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Ok, I get the basics of video format - there are some container formats and then you have core video/audio formats. I would like to write a web based application that determines what video/audio codec a file is using.

How best can I programmatically determine a video codec? Would it be best to use a standard library via system calls and parse its output? (eg ffmpeg, transcode, etc?)

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mplayer -identify will do the trick. Just calling ffmpeg on a file will also work--it will automatically print a set of info at the start about the input file regardless of what you're telling ffmpeg to actually do.

Of course, if you want to do it from your program without an exec call to an external program, you can just include the avcodec libraries and run its own identify routine directly.

While you could implement your own detection, it will surely be inferior to existing routines given the absolutely enormous number of formats that libav* supports. And it would be a rather silly case of reinventing the wheel.

Linux's "file" command can also do the trick, but the amount of data it prints out depends on the video format. For example, on AVI it gives all sorts of data about resolution, FOURCC, fps, etc, while for an MKV file it just says "Matroska data," telling you nothing about the internals, or even the video and audio formats used.

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I have used FFMPEG in a perl script to achieve this.

$info = `ffmpeg -i $path$file 2>&1 /dev/null`;
@fields = split(/\n/, $info);

And just find out what items in @fields you need to extract.

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You need to start further down the line. You need to know the container format and how it specifies the codec.

So I'd start with a program that identifies the container format (not just from the extension, go into the header and determine the real container).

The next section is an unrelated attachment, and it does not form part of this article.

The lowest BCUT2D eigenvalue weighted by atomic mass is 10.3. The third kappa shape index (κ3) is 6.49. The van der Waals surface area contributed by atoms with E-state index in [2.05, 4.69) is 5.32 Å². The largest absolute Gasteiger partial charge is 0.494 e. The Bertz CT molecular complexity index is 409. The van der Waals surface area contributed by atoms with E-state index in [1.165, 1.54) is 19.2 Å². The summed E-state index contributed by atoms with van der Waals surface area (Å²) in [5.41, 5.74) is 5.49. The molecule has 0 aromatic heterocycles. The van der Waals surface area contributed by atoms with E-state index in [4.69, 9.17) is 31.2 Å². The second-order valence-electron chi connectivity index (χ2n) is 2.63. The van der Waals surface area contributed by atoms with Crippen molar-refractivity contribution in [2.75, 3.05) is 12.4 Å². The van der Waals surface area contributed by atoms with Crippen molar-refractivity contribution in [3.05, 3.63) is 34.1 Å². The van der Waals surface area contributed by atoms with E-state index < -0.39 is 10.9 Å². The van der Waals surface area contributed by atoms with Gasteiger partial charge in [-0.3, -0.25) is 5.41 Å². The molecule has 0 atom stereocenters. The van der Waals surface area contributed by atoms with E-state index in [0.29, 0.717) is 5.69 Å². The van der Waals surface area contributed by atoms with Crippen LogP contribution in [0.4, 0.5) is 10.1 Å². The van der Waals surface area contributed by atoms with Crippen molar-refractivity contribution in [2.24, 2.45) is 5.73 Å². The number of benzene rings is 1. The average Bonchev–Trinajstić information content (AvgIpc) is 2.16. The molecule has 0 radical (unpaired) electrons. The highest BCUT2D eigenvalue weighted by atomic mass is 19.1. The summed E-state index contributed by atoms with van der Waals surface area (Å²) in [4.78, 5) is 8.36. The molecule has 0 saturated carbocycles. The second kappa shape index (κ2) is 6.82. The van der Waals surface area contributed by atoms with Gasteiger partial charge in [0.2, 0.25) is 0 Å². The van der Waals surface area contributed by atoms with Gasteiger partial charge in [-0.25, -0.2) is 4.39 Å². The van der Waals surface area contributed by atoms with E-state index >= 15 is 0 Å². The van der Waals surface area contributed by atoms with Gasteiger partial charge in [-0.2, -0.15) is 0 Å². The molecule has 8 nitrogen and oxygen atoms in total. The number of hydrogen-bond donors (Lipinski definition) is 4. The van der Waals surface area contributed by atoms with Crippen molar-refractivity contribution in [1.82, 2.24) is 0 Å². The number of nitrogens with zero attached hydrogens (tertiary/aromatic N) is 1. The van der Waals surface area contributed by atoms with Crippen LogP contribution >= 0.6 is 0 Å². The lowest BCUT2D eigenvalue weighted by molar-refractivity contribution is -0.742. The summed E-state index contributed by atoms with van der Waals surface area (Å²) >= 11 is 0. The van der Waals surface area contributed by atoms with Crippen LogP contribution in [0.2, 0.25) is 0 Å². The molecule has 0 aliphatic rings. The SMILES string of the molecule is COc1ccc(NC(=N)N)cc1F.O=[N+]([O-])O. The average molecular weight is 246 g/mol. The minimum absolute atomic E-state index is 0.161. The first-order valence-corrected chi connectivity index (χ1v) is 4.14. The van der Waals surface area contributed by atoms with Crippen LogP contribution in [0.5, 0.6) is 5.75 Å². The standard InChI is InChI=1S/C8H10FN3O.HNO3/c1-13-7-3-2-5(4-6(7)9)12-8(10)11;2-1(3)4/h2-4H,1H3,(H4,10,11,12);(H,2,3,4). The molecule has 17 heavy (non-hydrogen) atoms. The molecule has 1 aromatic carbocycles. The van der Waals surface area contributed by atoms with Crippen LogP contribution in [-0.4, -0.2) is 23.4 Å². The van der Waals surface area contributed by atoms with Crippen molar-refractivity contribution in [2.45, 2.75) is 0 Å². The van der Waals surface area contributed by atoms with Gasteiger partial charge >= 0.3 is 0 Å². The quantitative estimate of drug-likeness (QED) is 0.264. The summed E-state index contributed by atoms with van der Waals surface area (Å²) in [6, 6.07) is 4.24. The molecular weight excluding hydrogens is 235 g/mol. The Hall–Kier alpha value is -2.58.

Then figure out which containers your program will support, and put in the functions required to parse the meta data stored in the container, which will include the codecs.

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You really want a big database of binary identifying markers to look for near the start of the file. Luckily, your question is tagged "Linux", and such a dabase already exists there; file(1) will do the job for you.

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This does not go far enough. file tells you a little, but not codecs like the OP asks for. – Stu Thompson Sep 21 '08 at 6:08

I would recommend using ffprobe and force output format to json. It would be so much easier to parse. Simplest example:

$meta = json_decode(join(' ', `ffprobe -v quiet -print_format json -show_format -show_streams /path/to/file 2>&1`));

Be warned that in the case of corrupted file you will get null as result and warning depending on your error reporting settings. Complete example with proper error handling:

$file = '/path/to/file';
$cmd = 'ffprobe -v quiet -print_format json -show_format -show_streams ' . escapeshellarg($file).' 2>&1';

exec($cmd, $output, $code);
if ($code != 0) {
    throw new ErrorException("ffprobe returned non-zero code", $code, $output);
}

$joinedOutput = join(' ', $output);
$parsedOutput = json_decode($joinedOutput);
if (null === $parsedOutput) {
    throw new ErrorException("Unable to parse ffprobe output", $code, $output);
}

//here we can use $parsedOutput as simple stdClass
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You can use mediainfo:

sudo apt-get install mediainfo

If you just want to get video/audio codec, you can do the following:

$videoCodec = `mediainfo --Inform="Video;%Format%" $filename`;
$audioCodec = `mediainfo --Inform="Audio;%Format%" $filename`;

In case you want to capture more info, you can parse XML output returned by mediainfo. Here is sample function:

function getCodecInfo($inputFile)
{
    $cmdLine = 'mediainfo --Output=XML ' . escapeshellarg($inputFile);

    exec($cmdLine, $output, $retcode);
    if($retcode != 0)
        return null;

    try
    {
        $xml = new SimpleXMLElement(join("\n",$output));
        $videoCodec = $xml->xpath('//track[@type="Video"]/Format');
        $audioCodec = $xml->xpath('//track[@type="Audio"]/Format');
    }
    catch(Exception $e)
    {
        return null;
    }

    if(empty($videoCodec[0]) || empty($audioCodec[0]))
        return null;

    return array(
        'videoCodec' => (string)$videoCodec[0],
        'audioCodec' => (string)$audioCodec[0],
    );
}
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